Wednesday, July 10, 2013

Academics: A chance to break new ground with a SAIS Bologna thesis

Martin Vladimirov was among five winners of SAIS Bologna's highest academic prize, the C. Grove Haines award, this year for his thesis entitled, "Why is a natural gas OPEC not possible?" He wrote the paper as part of the Master of Arts in International Affairs (MAIA) program, which requires candidates to write and defend a 20,000-word thesis. Below he discusses how he got the idea for his thesis -- click here to read the paper -- and offers tips to aspiring MAIA candidates.

Q: How did you get the idea for the paper?
Vladimirov: The global natural gas market has been both my academic and professional focus for the last three to four years, and this is not the first time I have tackled the issue of natural gas geopolitics.

But I have always shied away from the topic of a potential gas-OPEC because the magnitude of the research necessary did not allow me to proceed with the analysis. The MAIA thesis was an excellent opportunity to attempt a multi-layered overview of all the issues surrounding the cartelization of the gas market.

Martin after he received his award at graduation, between Prof. John Harper (L)
and SAIS Bologna Director Kenneth Keller
Q: What was the main point?
Vladimirov: The main point of my paper was to show that despite the fact that gas reserves are concentrated in a small number of countries which share and ambition to control output and prices, there are major structural and political reasons why cooperation between the gas exporters has not been possible.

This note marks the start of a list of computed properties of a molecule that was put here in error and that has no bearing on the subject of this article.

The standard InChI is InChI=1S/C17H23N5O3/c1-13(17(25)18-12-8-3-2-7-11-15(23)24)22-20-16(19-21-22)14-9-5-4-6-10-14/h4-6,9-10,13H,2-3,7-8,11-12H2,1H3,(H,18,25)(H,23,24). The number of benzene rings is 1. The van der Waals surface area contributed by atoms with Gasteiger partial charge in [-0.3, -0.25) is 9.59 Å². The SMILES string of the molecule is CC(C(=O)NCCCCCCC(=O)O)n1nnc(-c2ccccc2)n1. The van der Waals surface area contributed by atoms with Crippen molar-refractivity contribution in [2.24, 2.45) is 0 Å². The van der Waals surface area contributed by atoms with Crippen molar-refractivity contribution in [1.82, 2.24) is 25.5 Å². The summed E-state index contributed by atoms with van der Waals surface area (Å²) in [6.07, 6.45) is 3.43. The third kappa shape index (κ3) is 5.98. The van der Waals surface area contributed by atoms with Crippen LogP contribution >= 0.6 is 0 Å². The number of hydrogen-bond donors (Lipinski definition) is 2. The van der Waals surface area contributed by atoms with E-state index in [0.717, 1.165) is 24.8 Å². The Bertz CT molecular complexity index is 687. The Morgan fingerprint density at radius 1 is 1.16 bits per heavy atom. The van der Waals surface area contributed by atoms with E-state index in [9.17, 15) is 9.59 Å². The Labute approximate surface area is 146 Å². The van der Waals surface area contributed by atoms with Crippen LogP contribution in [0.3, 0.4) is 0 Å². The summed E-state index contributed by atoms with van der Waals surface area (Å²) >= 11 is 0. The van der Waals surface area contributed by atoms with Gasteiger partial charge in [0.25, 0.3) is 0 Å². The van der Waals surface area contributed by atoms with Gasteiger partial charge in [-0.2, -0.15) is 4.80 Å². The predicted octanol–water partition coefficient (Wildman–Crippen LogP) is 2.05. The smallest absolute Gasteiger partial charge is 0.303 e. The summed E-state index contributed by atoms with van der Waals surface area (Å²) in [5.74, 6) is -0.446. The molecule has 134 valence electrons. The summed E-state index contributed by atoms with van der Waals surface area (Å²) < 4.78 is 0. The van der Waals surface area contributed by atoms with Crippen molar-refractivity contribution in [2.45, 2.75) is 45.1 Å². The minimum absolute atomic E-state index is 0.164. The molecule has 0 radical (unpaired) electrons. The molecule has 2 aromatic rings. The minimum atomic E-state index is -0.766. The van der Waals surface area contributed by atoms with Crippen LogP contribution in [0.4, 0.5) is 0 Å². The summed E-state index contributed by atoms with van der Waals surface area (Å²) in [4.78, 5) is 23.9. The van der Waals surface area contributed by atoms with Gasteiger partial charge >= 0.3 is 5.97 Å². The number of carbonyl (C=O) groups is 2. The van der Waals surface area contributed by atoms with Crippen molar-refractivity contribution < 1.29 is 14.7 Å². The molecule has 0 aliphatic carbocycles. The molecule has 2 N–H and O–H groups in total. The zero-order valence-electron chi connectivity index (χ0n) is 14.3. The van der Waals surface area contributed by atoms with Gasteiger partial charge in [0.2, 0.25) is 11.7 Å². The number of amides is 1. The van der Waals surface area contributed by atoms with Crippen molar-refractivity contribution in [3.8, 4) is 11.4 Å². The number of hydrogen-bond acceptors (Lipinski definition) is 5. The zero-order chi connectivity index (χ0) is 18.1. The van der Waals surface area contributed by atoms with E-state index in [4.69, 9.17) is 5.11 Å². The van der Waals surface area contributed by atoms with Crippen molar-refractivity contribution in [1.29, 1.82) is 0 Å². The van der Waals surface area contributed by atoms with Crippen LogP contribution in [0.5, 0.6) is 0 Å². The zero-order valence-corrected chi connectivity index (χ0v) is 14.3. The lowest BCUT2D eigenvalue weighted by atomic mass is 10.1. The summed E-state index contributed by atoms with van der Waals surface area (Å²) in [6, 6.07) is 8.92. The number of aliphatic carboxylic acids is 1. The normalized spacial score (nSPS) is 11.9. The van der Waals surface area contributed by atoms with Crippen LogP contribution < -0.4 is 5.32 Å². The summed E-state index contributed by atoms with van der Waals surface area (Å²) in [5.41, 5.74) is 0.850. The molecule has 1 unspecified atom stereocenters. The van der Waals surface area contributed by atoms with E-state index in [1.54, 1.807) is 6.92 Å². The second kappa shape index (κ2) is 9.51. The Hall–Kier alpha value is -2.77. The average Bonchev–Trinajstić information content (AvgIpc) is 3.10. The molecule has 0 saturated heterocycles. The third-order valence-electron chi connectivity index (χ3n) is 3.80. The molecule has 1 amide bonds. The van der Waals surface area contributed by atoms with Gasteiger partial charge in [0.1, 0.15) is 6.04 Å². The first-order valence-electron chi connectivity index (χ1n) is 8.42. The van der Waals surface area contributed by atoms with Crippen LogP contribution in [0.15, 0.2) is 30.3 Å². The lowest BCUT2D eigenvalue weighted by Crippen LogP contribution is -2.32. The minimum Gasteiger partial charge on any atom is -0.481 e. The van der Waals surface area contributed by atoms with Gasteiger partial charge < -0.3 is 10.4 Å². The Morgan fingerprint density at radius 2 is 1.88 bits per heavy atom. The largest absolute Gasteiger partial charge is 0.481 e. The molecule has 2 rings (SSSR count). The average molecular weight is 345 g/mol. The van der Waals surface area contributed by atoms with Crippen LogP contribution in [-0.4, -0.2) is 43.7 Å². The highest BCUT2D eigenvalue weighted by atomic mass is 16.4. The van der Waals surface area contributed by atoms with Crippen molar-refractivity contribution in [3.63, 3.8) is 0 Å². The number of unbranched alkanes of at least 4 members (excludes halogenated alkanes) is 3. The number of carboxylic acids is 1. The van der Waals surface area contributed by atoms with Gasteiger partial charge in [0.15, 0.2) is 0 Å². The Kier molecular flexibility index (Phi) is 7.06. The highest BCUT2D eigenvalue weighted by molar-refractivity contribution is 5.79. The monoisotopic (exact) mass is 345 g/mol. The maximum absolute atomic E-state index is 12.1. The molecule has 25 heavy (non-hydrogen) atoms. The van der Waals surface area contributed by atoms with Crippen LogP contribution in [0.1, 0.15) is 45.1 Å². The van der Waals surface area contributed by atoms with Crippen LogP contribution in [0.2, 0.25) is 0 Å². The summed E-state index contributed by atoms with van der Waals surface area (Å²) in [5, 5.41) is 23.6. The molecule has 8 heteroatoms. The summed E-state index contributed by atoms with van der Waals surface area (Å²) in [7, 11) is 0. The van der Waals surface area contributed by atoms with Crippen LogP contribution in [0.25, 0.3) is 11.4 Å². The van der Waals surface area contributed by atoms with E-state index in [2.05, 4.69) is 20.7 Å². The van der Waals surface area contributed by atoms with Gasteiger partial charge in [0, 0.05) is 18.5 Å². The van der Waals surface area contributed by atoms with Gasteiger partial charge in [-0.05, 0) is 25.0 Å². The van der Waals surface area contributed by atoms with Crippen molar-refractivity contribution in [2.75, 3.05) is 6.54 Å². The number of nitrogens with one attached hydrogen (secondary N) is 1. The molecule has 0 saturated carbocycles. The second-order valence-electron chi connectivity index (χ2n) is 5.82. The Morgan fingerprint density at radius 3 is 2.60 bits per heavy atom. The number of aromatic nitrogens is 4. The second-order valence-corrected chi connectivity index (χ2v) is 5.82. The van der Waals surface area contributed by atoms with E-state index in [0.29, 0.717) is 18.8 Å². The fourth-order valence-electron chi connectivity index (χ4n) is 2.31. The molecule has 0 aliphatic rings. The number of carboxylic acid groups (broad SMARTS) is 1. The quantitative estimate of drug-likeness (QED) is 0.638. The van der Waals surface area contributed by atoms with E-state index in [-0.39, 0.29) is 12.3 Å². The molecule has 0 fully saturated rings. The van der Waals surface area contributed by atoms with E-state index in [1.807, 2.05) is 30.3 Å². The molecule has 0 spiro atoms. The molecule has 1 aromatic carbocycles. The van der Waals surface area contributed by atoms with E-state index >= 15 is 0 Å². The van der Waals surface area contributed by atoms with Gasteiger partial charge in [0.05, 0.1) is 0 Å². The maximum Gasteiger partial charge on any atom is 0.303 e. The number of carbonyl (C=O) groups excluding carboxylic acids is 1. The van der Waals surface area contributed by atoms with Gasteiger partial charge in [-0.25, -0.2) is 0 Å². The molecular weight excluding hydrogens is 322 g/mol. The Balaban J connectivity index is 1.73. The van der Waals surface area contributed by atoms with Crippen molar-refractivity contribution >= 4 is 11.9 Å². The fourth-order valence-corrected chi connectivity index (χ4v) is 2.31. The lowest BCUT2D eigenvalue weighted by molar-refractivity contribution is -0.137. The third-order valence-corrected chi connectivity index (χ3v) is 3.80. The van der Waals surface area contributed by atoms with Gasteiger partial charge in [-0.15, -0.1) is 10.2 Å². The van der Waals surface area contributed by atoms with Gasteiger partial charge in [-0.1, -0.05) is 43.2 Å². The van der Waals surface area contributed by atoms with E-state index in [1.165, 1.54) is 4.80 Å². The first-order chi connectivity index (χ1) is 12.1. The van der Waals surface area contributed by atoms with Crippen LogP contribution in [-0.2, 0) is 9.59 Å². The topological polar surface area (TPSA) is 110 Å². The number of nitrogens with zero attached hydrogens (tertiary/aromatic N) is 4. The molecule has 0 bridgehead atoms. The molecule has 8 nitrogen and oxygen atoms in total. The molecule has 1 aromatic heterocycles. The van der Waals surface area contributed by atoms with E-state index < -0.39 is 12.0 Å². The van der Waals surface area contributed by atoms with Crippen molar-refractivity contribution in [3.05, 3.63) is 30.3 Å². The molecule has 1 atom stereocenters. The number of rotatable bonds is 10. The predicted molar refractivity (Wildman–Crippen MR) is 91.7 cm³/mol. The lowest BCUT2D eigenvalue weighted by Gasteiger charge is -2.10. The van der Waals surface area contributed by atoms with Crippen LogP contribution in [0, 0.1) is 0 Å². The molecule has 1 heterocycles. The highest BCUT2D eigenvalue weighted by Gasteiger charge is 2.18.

I examined in detail the structure of the global gas market as well as the international political rivalries between gas producers. In addition I added a domestic dimension to the topic, saying that the absence of a gas-OPEC is partly explained by a misguided domestic gas policy.

Q: What was the hardest part of your work on the paper?
Vladimirov: The most difficult aspect of the paper was to develop a theoretical framework that I can defend with substantial evidence. While the structural aspects of the problem were already known, I introduced new political elements to the discussion but was not sure if they fitted the topic theoretically.

Q: What tips would you give to incoming students as they prepare to write papers here?
Vladimirov: If they want to say something new and original, they really have to start early, even during the summer before the beginning of the year. Once you start your regular SAIS Bologna course work, it becomes hard to juggle everything.

Also, they should listen to their advisers even if they are saying that there should be a complete change to the direction of the idea. They are usually right about it.

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